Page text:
As I know nothing about the cleaning of scopes (other than the fact that if you are going to undergo a procedure you hope they are REALLY clean..) I will not try to offer an opinion, or even answer my own questions.

    Regardless of my admittedly limited knowledge of scope cleaning, I believe that having a suction inlet where scope cleaning takes place is common, and that the failure rate of the same vacuum may be higher than normal, but the extent of the failure has been limited to the same inlet.

    Others may have other experiences.  I would like to hear differing views..

    Bob W

  • Friday, May 26, 2017 6:09 AM
    Reply # 4854009 on 4850351

    Don puts the one side very clearly - nothing medical in these "support" areas.  "Support gases" A-OK.  That is clear from your citation 


    Bob's very correct questions on first principles (i.e. what hazards do we create if we do this) leads us to the other case, found in (3) which allows connection to a "laboratory" if appropriate fluid traps are provided. 


    Is CSSD a "Lab", a "nonmedical", a "medical support" or what kind of application exactly?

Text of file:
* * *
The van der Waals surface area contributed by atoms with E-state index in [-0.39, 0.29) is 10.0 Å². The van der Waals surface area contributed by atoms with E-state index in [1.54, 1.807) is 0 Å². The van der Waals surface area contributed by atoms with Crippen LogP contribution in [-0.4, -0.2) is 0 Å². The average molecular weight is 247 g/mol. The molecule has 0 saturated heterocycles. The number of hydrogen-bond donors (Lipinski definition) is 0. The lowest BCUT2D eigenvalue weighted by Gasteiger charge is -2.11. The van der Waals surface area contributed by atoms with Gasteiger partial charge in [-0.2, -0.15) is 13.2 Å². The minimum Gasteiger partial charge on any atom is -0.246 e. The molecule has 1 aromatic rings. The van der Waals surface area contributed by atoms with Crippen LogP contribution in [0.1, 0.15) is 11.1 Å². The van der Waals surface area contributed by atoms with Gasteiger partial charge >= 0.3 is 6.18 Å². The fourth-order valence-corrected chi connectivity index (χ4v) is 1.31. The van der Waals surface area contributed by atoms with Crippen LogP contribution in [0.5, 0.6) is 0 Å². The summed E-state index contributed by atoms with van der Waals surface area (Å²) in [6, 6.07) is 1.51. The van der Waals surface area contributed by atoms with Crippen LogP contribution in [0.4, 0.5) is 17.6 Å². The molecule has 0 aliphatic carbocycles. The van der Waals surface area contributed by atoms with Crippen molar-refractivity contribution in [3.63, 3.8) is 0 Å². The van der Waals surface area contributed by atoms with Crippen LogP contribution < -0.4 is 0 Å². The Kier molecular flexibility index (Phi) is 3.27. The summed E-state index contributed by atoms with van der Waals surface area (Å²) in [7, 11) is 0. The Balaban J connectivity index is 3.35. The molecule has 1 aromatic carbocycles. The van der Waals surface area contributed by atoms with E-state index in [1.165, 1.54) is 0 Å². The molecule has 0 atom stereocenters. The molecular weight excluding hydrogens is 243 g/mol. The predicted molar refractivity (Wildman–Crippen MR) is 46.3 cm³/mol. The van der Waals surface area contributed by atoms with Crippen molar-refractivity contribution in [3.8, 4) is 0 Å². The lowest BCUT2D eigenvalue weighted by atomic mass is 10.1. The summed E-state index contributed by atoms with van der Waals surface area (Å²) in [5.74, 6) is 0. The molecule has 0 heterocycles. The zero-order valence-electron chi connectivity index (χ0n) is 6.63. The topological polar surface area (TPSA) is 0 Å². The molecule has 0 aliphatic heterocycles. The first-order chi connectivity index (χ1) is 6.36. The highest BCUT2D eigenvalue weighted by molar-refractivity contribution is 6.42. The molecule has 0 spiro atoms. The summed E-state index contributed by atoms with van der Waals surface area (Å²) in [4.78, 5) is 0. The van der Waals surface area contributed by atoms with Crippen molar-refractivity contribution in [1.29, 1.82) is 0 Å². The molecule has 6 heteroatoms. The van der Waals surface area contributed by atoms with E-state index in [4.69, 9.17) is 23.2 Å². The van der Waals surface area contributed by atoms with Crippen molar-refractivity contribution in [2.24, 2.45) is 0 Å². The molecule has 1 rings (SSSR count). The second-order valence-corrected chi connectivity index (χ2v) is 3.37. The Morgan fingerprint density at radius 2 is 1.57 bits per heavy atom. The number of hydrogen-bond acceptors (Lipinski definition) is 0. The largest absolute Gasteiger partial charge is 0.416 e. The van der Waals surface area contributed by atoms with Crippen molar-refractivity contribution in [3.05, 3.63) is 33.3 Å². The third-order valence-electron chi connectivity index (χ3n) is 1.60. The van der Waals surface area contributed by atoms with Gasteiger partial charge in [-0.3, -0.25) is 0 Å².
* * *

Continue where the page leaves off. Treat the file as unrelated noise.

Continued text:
On balance, forced to vote, I would also go with Don's "No", but only because of the language and in contradiction to what I feel is the spirit.

  • Friday, May 26, 2017 8:47 AM
    Reply # 4854139 on 4850351
    Corky Bishop (Administrator)

    Hi Al,


    The paragraph you called out has an asterisk.  This little gem has been hiding in Annex A for some time:


    A. Other examples of prohibited use of medical–surgical vacuum would be scope cleaning, decontamination, and laser plume.



    A problem in my state of Oklahoma is that an Instrument Processing Room is required to have outlets for vacuum and compressed air.  They don't specify Medical Air or Medical Vacuum, but most designers default to them because they are readily available. 


    This is found in TITLE 310. OKLAHOMA STATE DEPARTMENT OF HEALTH CHAPTER 667. HOSPITAL STANDARDS in the section on Endoscopy Suites.

  • Monday, May 29, 2017 8:16 AM
    Reply # 4858252 on 4850351

    Building on Corky's comment above, NFPA 99 2012 is explicit in regards to introducing liquid to the system. 

 * Liquid or debris shall not be introduced into the medical–surgical vacuum or WAGD systems for disposal. 


    So, whenever I find a vacuum inlet in GI/Endo, I include a comment referencing this.






    Last modified: Monday, May 29, 2017 8:17 AM | Luke Miller